A Washington Post columnist lambasted college athletic directors this week for staying at a glamorous Ritz oceanside hotel while not paying student athletes.
Her top target: University of Oregon athletic director Rob Mullens, who runs the College Football Playoff selection committee.
The 13-member committee, led by chair Mullens, "required" a multi-day conference at the Ritz-Carlton Laguna Niguel, a Southern California beachside resort, even though the committee won't be issuing football-team rankings until November.
During this conference, the committee reviewed its weekly rankings schedule, typical protocol and finalized the list of members who would be recused from voting on certain schools, the Post reports.
In other words, they reviewed the following rules: The rankings come out every Tuesday (and always have) and members cannot vote for their own schools.
At the Ritz-Carlton oceanside resort where the committee stayed, one salad, signature cut and one side dish cost $158. Restaurant menus do not list prices. A 60-minute massage costs $245. The cheapest rooms start at $681 per night.
The committee also includes athletic directors Joe Castiglione of the University of Oklahoma, Scott Stricklin of the University of Florida, R.C. Slocum of Texas A&M University, Todd Stansbury of the Georgia Institute of Technology, Gary Barta of the University of Iowa and Terry Mohajir of Arkansas State University.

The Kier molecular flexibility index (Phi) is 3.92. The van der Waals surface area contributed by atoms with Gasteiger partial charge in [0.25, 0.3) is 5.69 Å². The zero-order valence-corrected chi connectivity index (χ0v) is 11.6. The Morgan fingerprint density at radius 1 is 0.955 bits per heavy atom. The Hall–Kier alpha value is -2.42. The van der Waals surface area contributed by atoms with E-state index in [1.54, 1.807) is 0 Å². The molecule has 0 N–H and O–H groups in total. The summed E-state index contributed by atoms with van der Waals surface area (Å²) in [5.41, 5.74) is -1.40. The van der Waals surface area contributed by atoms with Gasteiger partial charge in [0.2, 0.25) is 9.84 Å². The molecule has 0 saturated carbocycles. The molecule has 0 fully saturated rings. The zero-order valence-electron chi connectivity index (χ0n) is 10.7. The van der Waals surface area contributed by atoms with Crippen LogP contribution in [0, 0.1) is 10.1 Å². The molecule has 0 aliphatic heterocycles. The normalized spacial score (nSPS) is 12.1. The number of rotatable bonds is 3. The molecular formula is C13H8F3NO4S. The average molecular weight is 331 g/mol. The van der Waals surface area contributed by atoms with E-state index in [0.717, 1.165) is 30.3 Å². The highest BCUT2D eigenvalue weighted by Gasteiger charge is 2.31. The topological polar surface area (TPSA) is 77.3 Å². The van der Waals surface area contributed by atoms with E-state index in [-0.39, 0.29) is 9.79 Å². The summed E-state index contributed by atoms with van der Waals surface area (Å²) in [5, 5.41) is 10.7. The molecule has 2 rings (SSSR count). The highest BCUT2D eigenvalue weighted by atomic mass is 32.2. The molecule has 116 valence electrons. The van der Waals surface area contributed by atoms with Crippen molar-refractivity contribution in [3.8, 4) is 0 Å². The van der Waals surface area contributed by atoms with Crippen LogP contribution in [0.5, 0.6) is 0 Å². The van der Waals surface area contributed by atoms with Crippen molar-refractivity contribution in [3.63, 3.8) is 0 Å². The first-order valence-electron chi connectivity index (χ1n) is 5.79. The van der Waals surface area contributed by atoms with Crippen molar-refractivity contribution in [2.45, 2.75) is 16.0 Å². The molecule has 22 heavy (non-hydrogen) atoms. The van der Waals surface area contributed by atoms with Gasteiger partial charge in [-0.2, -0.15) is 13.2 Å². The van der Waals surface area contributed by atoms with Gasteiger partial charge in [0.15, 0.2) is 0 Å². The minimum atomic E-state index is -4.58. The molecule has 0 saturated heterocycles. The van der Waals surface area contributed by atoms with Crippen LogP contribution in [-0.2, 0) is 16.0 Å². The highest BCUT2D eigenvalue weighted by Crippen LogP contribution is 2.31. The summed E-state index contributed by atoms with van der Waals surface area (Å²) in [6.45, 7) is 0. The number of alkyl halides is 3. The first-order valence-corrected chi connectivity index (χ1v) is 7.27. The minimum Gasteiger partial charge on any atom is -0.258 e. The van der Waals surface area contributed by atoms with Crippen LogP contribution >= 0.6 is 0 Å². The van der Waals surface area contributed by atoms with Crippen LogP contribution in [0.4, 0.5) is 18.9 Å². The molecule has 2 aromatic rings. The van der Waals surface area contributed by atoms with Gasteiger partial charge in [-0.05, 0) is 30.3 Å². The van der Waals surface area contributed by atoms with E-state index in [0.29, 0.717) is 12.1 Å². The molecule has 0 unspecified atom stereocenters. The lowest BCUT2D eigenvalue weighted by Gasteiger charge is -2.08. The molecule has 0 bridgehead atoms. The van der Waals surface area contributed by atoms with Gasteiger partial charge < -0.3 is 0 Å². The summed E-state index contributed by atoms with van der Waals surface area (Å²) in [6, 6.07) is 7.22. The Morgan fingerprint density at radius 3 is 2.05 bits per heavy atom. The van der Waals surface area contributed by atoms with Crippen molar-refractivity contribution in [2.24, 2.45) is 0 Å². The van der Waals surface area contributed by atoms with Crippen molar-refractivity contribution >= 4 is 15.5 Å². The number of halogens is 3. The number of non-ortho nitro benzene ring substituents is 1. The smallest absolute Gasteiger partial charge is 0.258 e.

A married couple—collegiate donors who estimate that they've sponsored about 100 scholarships at their Big Ten alma mater—vacationing at the same hotel described to the Post what they described as a scene that "captures what's wrong with collegiate athletics."
To be sure, committee members do need to have meetings and review their work. They're also allowed to do so at a "decent hotel," the Post says, as they are not paid for their time on the committee.
"But the Ritz? This offends the senses—and it shows a telling carelessness if not a callousness toward athletes," wrote Post columnist Sally Jenkins. "The colossal billion-dollar revenues of the College Football Playoff are driven by the players—not administrators—and yet the system feeds everyone to excess except for them. Anybody with a conscience understands that scholarships are hardly decent recompense for their brutal workweeks. They face a yawning gap between what they create, and what is withheld from them by the NCAA's antiquated rules, and change is needed."
Mullens has a base salary at UO of $717,500 a year. His performance and retention bonuses add a total of $300,000 to his 2019-20 salary.
Mullens did not respond to a request for comment from the Post. Every relevant party contacted by the Post either didn't respond or declined comment.